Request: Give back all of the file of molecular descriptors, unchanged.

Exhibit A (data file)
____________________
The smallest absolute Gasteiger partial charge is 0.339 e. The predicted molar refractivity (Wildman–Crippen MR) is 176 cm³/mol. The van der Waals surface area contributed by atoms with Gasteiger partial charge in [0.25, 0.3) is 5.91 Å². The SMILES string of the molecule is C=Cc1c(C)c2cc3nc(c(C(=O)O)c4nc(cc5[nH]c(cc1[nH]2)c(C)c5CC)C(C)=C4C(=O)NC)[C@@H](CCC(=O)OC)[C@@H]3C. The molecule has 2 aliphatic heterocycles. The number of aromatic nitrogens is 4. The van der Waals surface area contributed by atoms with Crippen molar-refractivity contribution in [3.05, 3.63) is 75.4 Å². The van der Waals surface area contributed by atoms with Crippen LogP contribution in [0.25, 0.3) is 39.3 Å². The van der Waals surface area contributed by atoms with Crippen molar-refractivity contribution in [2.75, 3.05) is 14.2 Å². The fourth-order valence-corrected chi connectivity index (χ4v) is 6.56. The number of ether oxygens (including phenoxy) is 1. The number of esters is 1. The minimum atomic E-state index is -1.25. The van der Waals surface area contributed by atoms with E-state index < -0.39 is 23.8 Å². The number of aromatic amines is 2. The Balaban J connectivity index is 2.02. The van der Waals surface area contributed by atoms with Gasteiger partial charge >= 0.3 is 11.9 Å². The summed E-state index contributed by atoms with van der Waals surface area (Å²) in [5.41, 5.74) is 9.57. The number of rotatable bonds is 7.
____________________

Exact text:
The smallest absolute Gasteiger partial charge is 0.339 e. The predicted molar refractivity (Wildman–Crippen MR) is 176 cm³/mol. The van der Waals surface area contributed by atoms with Gasteiger partial charge in [0.25, 0.3) is 5.91 Å². The SMILES string of the molecule is C=Cc1c(C)c2cc3nc(c(C(=O)O)c4nc(cc5[nH]c(cc1[nH]2)c(C)c5CC)C(C)=C4C(=O)NC)[C@@H](CCC(=O)OC)[C@@H]3C. The molecule has 2 aliphatic heterocycles. The number of aromatic nitrogens is 4. The van der Waals surface area contributed by atoms with Crippen molar-refractivity contribution in [3.05, 3.63) is 75.4 Å². The van der Waals surface area contributed by atoms with Crippen LogP contribution in [0.25, 0.3) is 39.3 Å². The van der Waals surface area contributed by atoms with Crippen molar-refractivity contribution in [2.75, 3.05) is 14.2 Å². The fourth-order valence-corrected chi connectivity index (χ4v) is 6.56. The number of ether oxygens (including phenoxy) is 1. The number of esters is 1. The minimum atomic E-state index is -1.25. The van der Waals surface area contributed by atoms with E-state index < -0.39 is 23.8 Å². The number of aromatic amines is 2. The Balaban J connectivity index is 2.02. The van der Waals surface area contributed by atoms with Gasteiger partial charge >= 0.3 is 11.9 Å². The summed E-state index contributed by atoms with van der Waals surface area (Å²) in [5.41, 5.74) is 9.57. The number of rotatable bonds is 7.